CALL FOR SUBMISSIONS: NOVEMBER

As I write, the September issue should be on its way (late) to you, and the October issue is almost ready for printing. Thus, we look ahead to November, the month of our beloved publisher’s birth (and that of many other dear Scorpions). Season of mists and mellow fruitfulness? Season of death and darkness? The title of my favorite Flaubert novel, the month before December?

In honor of such auspicious richness of flavor and chiaroscuro, please send us your most complexly variegated texts and images.

Essays, letters, poems, pictures, visions, stories.

We are, as usual, interested in the crux where utility and beauty meet, in questions of how to be most alively human amid so much that is deadening, in the tension between wildness and civilization, democratic participation and imagination, art and politics, and any ideas about how to make all people’s (and animals’) lives more meaningful in the Lake Champlain Bio-Region and Beyond.

Prose texts should be 750 words or less to fit on one page, or 1500 words or less to fit on two.
Images are subject to cropping or the superimposition of words.

Let us know if you have any questions, comments, complaints.

For November, I need submissions by around October 10th, emailed to plus@05401.com.
And no, we don’t pay. Apologies.

Most Fondly,

Genese Gorilekova

Why all the Churning?

Trish and I B & PMud, rain, sleet, sun. We are churning up the muck and it is not always pretty. But it is always beautiful. I went to the Intervale yesterday and there were mushrooms and new buds appearing right before my eyes. A sign told me not to pick the ramps and the fiddleheads. I did not, but I wondered how many others had disregarded the rules. I certainly have picked them at other times, along other paths, innocently enough. People ride by on bicycles. We shed the sweaters, the raincoats, the hats we needed in the morning, and wrap them around our waists or stash them in our bike baskets. People are feeling more feelings than they can stand and in the evenings the music wafts out of the opening and closing doors along North Winooski Avenue, just north of Pearl Street. Who is it who feels alive enough to live up to the Spring? Which of us can meet her without feeling the thorny lacerations of old regrets and new longings? Which of us is stoical enough not to feel disturbed by the stirring of ancient sap underfoot?

 

All the World is Made of

Today, November 10th, we are trying to orient ourselves to the new world order, but trying also to not orient ourselves. What seems most important, in the wake of local and national elections, is that we do not succumb to fatalism or nihilistic acceptance of those parts of the status quo that seem to be winning. They are no more real than the other aspects of our world, they are no more entitled to assert their values than the rest of us who envision something different, more beautiful, more brave. And, in these next weeks, as we regroup, we will be celebrating all there is that is fine and wild and courageous in our complex world, remembering that there is at least as much good as there is bad, at least as much wisdom as foolishness, at least as much miraculous delight as wretched violent vulgarity. We must, indeed, expand the outpourings of our visions, must strengthen our voices, must widen our circles, and carry on.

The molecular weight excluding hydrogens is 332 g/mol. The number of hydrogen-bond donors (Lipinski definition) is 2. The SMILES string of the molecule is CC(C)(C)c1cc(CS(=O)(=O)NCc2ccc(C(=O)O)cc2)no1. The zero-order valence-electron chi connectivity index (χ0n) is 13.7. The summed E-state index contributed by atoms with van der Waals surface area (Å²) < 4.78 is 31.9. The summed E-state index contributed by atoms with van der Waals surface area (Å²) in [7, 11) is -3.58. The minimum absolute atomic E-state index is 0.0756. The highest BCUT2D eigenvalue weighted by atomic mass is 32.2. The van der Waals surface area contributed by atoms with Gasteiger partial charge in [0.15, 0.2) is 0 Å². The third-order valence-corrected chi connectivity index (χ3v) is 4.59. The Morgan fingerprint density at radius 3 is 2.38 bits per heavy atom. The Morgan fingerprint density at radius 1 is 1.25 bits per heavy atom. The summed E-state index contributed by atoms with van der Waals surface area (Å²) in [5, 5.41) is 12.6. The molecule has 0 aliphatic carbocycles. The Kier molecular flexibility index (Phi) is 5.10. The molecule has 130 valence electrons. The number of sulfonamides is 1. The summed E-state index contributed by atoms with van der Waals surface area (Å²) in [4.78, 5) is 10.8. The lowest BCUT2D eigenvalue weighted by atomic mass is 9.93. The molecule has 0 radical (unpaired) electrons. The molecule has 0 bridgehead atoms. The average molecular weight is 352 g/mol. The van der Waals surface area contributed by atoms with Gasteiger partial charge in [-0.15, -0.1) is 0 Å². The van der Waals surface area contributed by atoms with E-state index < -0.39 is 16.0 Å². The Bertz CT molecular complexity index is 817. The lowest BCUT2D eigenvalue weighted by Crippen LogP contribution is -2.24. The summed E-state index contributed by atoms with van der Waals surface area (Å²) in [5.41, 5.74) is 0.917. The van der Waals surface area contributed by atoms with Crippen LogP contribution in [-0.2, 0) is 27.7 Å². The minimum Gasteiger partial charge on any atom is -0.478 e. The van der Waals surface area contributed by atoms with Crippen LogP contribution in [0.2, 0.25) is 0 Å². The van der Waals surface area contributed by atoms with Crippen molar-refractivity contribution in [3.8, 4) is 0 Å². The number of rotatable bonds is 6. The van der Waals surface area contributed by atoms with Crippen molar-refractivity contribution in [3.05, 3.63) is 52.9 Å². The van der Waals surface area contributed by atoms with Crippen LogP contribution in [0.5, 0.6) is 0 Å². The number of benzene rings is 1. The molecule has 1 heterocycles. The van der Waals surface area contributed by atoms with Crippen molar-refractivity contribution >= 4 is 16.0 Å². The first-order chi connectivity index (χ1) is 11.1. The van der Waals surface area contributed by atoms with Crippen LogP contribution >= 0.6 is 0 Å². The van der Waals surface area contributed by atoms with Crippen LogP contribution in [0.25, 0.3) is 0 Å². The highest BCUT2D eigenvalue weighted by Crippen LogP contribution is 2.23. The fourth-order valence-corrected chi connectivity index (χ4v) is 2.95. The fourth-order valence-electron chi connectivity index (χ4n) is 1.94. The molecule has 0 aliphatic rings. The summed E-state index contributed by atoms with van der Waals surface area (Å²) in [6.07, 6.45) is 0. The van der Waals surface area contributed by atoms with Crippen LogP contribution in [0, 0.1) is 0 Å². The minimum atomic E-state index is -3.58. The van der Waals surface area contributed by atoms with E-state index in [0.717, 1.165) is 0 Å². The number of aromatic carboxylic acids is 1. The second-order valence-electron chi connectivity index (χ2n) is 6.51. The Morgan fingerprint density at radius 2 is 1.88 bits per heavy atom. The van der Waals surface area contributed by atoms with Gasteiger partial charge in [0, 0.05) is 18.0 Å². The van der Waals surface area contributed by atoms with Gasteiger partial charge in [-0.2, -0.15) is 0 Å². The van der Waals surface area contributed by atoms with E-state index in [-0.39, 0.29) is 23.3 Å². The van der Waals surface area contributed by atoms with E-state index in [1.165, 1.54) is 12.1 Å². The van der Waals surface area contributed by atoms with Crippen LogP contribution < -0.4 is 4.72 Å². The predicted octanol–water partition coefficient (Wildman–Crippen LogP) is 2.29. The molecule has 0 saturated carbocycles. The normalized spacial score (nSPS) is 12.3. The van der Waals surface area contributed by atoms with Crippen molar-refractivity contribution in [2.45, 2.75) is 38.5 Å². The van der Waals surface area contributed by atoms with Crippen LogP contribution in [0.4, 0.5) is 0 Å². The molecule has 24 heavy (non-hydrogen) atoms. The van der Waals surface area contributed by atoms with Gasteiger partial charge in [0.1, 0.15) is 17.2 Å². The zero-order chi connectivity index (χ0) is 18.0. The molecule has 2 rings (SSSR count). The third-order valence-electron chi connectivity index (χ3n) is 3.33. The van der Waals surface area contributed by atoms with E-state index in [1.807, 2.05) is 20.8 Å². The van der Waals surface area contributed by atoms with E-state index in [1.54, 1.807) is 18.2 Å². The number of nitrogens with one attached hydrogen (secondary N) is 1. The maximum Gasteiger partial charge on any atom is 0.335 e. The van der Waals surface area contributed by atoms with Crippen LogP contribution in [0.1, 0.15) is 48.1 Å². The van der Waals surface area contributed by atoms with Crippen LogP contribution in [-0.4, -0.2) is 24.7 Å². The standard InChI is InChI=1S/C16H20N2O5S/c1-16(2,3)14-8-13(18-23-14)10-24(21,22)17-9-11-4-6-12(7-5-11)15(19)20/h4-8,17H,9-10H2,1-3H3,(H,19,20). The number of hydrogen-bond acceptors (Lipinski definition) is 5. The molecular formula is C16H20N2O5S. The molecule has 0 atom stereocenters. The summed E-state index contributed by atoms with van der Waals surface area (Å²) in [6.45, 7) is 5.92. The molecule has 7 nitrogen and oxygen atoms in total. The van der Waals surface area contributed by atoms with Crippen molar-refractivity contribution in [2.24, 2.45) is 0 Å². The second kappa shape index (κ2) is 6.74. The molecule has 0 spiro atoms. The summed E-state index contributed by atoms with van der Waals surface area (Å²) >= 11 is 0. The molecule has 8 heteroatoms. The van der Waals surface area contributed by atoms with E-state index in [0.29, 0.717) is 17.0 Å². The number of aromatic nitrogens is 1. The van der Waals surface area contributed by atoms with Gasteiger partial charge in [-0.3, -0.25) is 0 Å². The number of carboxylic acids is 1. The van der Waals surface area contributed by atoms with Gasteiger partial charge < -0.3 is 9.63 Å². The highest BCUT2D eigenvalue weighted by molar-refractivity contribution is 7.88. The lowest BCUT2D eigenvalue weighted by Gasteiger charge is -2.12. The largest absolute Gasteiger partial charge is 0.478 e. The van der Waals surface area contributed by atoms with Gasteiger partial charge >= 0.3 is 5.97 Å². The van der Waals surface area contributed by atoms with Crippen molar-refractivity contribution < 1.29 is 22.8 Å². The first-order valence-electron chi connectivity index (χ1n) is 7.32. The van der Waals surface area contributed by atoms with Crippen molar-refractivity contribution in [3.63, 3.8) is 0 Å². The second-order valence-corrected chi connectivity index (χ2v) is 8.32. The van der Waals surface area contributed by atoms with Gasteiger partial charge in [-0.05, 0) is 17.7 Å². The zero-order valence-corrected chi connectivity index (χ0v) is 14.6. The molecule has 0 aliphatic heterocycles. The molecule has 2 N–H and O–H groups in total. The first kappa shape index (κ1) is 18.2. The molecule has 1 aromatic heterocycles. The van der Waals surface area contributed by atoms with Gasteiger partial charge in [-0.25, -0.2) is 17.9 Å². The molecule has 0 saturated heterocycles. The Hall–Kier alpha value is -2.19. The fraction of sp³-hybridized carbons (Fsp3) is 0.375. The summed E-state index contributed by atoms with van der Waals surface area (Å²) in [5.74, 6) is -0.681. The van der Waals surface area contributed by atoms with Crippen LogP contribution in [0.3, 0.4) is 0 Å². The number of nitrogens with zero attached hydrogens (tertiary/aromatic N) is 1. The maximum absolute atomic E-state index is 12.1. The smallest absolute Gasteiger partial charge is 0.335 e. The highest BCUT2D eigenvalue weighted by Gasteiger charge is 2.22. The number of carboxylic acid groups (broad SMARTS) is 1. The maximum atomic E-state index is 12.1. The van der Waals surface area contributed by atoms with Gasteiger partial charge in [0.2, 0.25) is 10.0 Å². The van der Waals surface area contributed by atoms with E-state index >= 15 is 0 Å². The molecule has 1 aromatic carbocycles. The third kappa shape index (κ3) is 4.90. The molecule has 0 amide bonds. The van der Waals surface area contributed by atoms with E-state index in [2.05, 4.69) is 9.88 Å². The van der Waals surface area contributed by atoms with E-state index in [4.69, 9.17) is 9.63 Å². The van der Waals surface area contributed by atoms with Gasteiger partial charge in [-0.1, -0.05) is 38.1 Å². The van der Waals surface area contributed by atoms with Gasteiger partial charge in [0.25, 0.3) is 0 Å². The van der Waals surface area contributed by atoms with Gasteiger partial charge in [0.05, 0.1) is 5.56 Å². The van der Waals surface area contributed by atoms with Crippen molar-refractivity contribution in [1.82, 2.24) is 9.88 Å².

From the Editor

If a political system were a genre of art, it would constantly invite new practices and perspectives to remain alive.  Not necessarily revolutionary, but vitally evolving, linking past traditions with new realities. And yet governments have a staggering tendency to get stuck in ruts that have little to do with creative processes. Stymied systems continue on, with their accumulated corruptions, calluses and carbuncles. Many point them out, with varying degrees of outrage, but the people most complicit, the politicians and those who influence them, soon lose any perspective they might once have had. The improprieties, the fatal compromises seem less and less egregious from up-close, among ethically lazy colleagues. And yes, governments have always resorted to illegalities.